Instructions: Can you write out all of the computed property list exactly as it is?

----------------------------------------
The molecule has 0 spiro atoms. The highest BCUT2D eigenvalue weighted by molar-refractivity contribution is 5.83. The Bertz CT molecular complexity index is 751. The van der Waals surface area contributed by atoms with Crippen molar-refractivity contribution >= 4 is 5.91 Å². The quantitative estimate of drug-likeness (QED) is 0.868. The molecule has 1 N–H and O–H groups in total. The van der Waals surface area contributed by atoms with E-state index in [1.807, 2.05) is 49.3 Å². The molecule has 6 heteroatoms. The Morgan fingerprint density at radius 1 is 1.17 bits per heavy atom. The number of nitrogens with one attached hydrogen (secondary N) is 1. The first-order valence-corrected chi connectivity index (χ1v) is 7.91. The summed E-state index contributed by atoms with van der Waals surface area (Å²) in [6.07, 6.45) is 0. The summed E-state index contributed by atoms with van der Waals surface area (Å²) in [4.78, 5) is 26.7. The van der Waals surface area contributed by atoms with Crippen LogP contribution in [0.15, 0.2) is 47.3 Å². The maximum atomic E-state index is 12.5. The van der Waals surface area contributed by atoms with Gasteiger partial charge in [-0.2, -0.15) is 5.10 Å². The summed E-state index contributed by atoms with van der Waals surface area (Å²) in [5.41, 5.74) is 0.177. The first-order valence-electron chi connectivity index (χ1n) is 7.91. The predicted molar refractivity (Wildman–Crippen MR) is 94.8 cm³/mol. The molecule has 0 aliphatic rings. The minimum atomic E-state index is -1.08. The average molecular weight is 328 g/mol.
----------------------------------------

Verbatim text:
The molecule has 0 spiro atoms. The highest BCUT2D eigenvalue weighted by molar-refractivity contribution is 5.83. The Bertz CT molecular complexity index is 751. The van der Waals surface area contributed by atoms with Crippen molar-refractivity contribution >= 4 is 5.91 Å². The quantitative estimate of drug-likeness (QED) is 0.868. The molecule has 1 N–H and O–H groups in total. The van der Waals surface area contributed by atoms with E-state index in [1.807, 2.05) is 49.3 Å². The molecule has 6 heteroatoms. The Morgan fingerprint density at radius 1 is 1.17 bits per heavy atom. The number of nitrogens with one attached hydrogen (secondary N) is 1. The first-order valence-corrected chi connectivity index (χ1v) is 7.91. The summed E-state index contributed by atoms with van der Waals surface area (Å²) in [6.07, 6.45) is 0. The summed E-state index contributed by atoms with van der Waals surface area (Å²) in [4.78, 5) is 26.7. The van der Waals surface area contributed by atoms with Crippen LogP contribution in [0.15, 0.2) is 47.3 Å². The maximum atomic E-state index is 12.5. The van der Waals surface area contributed by atoms with Gasteiger partial charge in [-0.2, -0.15) is 5.10 Å². The summed E-state index contributed by atoms with van der Waals surface area (Å²) in [5.41, 5.74) is 0.177. The first-order valence-electron chi connectivity index (χ1n) is 7.91. The predicted molar refractivity (Wildman–Crippen MR) is 94.8 cm³/mol. The molecule has 0 aliphatic rings. The minimum atomic E-state index is -1.08. The average molecular weight is 328 g/mol.